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Reviewed By Rock Hardbuns [read all by] on 2nd March 2006
Version reviewed: 1.0.0 on Windows.
Last edited by Rock Hardbuns on 3rd March 2006.
17 of 20 people found this review helpful.
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So, I just got my hands on the brand spanking new Purity. Purity is in many ways an extension and improvement of Luxonix previous synth Ravity and they share many of the same pros and cons.

Like Ravity, purity atempts to emulate a hardware rompler very closely and does so with some success. If you like the way you work with a roland or korg rompler, you should definitely check Purity out.

Where Ravity only emulated the patch layer of a rompler, Purity takes it a step further by adding an over arching combi structure. This means you can have several patches loaded at the same time, arrange them in key and velocity zones and have them respond to different midi channels. Or, you can have several patches playing together as layers.

It's a very versatile setup, that should work whether you prefer multitimbral synths, or (the standard VST) one-synth-per-track style which would give you 16 patch layers.

The second largest difference with respect to Ravity, (and most romplers) is the built in sequencer. Again the word is versatile. It can serve as a regular sequencer for melodies and drum loops, but also as sort of pattern arpeggiator that plays the incoming notes.And given that each patch has its own sequencer you can use it to build casio style auto accompaniments.

It's not 100% obvious how the sequencer works at first, but that's to be expected given it's capabilities. Once you get it, it adds a whole new dimension of fun and inspiration.

Filters, effects, presets and the over all structure of the synth all look/sound good and self explanatory to me. But given that I have spent so much time with Ravity, I may not be the best judge. There are a lot of controls on screen, all clearly labeled, but I suppose a newcomer to the realm may find it bewildering at first.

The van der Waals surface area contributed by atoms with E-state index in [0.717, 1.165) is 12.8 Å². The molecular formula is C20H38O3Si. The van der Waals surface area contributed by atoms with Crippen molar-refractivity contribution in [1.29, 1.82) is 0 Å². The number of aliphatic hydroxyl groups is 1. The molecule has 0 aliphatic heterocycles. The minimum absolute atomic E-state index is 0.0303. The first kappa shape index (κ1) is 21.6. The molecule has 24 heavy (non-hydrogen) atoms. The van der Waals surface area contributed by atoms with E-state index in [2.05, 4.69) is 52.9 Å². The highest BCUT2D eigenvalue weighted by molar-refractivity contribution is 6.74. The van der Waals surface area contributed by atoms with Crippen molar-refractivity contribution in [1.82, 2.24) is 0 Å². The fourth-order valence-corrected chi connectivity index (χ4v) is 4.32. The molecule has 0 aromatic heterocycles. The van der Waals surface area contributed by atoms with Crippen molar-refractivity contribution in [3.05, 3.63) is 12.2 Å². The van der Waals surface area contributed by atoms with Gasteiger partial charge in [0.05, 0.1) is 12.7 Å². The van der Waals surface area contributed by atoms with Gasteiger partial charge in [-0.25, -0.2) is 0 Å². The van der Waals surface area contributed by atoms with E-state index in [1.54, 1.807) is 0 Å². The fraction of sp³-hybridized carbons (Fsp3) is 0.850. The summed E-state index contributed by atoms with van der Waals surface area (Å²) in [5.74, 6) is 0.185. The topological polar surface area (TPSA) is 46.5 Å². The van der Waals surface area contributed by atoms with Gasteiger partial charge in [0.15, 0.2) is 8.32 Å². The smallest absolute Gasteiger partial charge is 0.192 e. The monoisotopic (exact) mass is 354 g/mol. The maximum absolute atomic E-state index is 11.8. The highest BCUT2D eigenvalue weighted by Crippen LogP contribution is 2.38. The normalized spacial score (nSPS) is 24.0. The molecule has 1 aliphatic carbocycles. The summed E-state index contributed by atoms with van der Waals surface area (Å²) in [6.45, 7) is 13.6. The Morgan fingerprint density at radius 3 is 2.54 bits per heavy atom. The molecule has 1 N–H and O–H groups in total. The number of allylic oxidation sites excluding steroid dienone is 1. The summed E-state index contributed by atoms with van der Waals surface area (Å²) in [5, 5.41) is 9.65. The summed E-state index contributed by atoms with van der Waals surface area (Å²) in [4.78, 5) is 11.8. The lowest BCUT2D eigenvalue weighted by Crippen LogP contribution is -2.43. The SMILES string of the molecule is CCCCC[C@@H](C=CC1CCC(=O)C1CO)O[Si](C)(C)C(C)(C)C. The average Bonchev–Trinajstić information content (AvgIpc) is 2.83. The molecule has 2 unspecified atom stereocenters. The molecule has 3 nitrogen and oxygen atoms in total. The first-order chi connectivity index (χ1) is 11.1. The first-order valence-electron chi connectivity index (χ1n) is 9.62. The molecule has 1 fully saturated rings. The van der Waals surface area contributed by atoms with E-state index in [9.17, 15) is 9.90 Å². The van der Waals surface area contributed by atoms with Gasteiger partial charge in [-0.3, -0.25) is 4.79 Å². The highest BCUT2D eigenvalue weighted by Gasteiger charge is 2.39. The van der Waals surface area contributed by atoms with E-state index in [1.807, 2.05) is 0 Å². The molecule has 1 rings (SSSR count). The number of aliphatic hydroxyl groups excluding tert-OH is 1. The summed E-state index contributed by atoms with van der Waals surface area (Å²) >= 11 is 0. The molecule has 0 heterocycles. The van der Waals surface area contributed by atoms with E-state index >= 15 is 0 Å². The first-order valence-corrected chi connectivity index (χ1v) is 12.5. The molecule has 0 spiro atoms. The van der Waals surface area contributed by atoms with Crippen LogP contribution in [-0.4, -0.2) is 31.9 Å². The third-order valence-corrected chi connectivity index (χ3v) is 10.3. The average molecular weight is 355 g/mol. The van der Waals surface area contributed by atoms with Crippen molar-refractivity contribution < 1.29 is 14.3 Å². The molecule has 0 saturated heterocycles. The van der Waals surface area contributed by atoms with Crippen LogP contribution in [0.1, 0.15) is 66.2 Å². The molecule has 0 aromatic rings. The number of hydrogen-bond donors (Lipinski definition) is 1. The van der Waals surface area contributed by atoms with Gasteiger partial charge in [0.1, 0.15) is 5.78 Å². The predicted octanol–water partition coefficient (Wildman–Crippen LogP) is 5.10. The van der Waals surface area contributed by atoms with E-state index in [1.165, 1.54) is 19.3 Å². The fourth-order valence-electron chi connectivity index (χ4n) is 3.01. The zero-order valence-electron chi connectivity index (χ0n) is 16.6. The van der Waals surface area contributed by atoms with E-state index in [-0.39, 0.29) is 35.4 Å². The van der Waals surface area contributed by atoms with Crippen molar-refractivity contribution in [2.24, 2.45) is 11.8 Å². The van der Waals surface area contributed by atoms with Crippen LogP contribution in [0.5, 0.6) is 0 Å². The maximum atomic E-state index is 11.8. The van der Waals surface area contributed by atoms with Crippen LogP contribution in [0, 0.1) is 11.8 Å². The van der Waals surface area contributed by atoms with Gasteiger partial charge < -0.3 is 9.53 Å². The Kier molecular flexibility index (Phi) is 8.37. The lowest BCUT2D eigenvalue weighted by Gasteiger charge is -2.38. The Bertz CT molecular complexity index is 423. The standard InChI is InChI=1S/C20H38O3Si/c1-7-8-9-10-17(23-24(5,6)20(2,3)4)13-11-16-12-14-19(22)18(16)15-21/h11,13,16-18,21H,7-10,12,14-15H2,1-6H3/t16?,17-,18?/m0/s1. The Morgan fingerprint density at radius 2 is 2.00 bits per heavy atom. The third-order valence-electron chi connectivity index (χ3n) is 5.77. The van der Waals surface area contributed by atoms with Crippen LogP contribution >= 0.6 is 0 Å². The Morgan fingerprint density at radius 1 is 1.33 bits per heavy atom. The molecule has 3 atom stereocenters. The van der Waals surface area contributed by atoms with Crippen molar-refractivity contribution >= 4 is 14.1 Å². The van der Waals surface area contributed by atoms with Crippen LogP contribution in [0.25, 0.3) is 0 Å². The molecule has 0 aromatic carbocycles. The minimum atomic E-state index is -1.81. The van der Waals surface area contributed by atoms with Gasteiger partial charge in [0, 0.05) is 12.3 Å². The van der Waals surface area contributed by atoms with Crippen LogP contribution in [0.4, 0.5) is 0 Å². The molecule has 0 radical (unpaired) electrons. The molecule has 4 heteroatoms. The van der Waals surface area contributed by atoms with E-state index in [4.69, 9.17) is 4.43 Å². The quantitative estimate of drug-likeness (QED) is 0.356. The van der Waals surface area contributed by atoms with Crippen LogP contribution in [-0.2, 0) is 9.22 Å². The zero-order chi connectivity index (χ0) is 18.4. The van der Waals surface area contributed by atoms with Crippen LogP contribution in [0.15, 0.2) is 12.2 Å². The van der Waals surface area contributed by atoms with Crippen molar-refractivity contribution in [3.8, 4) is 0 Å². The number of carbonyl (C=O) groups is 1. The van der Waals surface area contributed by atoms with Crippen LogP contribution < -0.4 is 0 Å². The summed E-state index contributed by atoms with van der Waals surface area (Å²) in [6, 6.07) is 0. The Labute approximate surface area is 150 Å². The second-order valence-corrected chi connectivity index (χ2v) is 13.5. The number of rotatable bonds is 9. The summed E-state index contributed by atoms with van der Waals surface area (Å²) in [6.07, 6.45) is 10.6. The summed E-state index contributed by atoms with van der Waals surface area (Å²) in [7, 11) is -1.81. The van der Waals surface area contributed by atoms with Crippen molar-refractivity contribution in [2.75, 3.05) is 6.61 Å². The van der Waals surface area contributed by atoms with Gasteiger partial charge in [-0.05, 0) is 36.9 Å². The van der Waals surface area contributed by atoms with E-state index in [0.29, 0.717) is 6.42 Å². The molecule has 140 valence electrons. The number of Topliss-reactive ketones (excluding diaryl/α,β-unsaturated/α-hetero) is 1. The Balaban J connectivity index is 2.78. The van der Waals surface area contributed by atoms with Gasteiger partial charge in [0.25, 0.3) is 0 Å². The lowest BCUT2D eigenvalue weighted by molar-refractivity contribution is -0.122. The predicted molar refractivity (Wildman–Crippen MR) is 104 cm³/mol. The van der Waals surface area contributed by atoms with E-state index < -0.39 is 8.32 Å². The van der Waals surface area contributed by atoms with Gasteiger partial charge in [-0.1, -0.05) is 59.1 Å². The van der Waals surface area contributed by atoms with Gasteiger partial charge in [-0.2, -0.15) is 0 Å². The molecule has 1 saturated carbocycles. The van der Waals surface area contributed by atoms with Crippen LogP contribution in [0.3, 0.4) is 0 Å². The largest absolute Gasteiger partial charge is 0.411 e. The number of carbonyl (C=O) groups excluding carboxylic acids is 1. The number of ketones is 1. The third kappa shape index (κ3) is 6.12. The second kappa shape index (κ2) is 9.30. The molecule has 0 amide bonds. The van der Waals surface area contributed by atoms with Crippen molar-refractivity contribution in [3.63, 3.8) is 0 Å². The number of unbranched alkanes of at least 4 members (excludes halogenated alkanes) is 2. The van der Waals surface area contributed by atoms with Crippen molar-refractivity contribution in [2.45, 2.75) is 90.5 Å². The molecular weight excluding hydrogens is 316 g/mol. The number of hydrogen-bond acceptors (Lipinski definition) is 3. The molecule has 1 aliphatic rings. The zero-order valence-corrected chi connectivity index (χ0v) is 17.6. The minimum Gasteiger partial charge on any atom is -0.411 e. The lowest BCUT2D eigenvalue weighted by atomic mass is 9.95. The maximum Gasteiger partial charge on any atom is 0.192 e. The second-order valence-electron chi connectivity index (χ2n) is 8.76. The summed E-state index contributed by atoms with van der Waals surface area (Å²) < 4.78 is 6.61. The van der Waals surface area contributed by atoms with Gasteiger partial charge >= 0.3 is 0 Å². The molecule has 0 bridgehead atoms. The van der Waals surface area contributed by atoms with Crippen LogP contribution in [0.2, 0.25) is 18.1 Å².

Moving on.
At the heart of any rompler is the sample rom, which is Purity's weakness. About half of the sounds come directly from Ravity, and the other half are base samples for GM sounds. The quality varies. I like the Ravity sample set very much, so I have nothing against it returning here.

I am a little disappointed over the new additions though. I hoped that Luxonix would take the opportunity to add some kick ass samples of acoustic instruments, which was Ravity's big weakness.

The GM samples are OK, but nothing more. They work in a mix, but most of them won't do for anything more critical. Again, it's the acoustic type sounds that are not really up to today's standards.

The quality of the rom samples obviously carries over to the patches, so if you are looking for some top notch GM sets, look elsewhere. Atleast for the time being. The sample rom can be updated so it's possible that addtional sample sets will be released. Time will tell.

Having said all that, I still _love_ the sound of Purity. I have no need of emulating 'real' instruments. What I want is a tool for crafting new sounds that are inspiring and unique. The kind of sounds that can carry a whole track, and Purity delivers that.

So, if you are looking for a GM player or the best piano ever, Purity will disappoint you.

If you want a creative tool with both character and charisma, Purity will make you happy.
Reviewed By Rock Hardbuns [read all by] on 26th May 2004
Version reviewed: 1.01 on Windows.
Last edited by Pukeweed on 19th July 2004.
3 of 3 people found this review helpful.
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If you like romplers you'll like ravity. The style of editing feels very much like sitting with a JV1080 and an editor/librarian app.
The UI appeared a bit fiddley and imprecise at first, but after reading the manual I found out that there are several ways to enter data, and then everything was all right.
Though its not a tricky synth to use, giving the manual a quick look is recommended. (There are some grammatical errors in there though.)

I gave the presets an 8. They are quite good, but a bit limited in their range, and I dont think they demonstrate the full capabillities of ravity.

The selection of waveforms is great and so is the sound quality. I havent spent more than about 8 hrs actually editing yet, but so far I am 100% happy with what Ive heard.

You can use 2 oscilators per layer, and a maximum of four layers so there is definatly room for complex sounds.
The arpeggiatior is like they usually are, but since you can use different arp settings on each layer you can create pretty nice stuff.

Its easy to lose track of time playing with this baby. Its intuitive and inspiring to use.

Bang for the buck.. well, its pricey no doubt but it also has the potential to be a real workhorse(its very easy on the cpu). Personally I feel that I got more than my moneys worth, but I also feel that its exactly what I have been waiting for so I am clearly biased.

(Update: This review deals primarily with Ravity(S). It was written before the split. Perhaps some friendly Admin can move it?)
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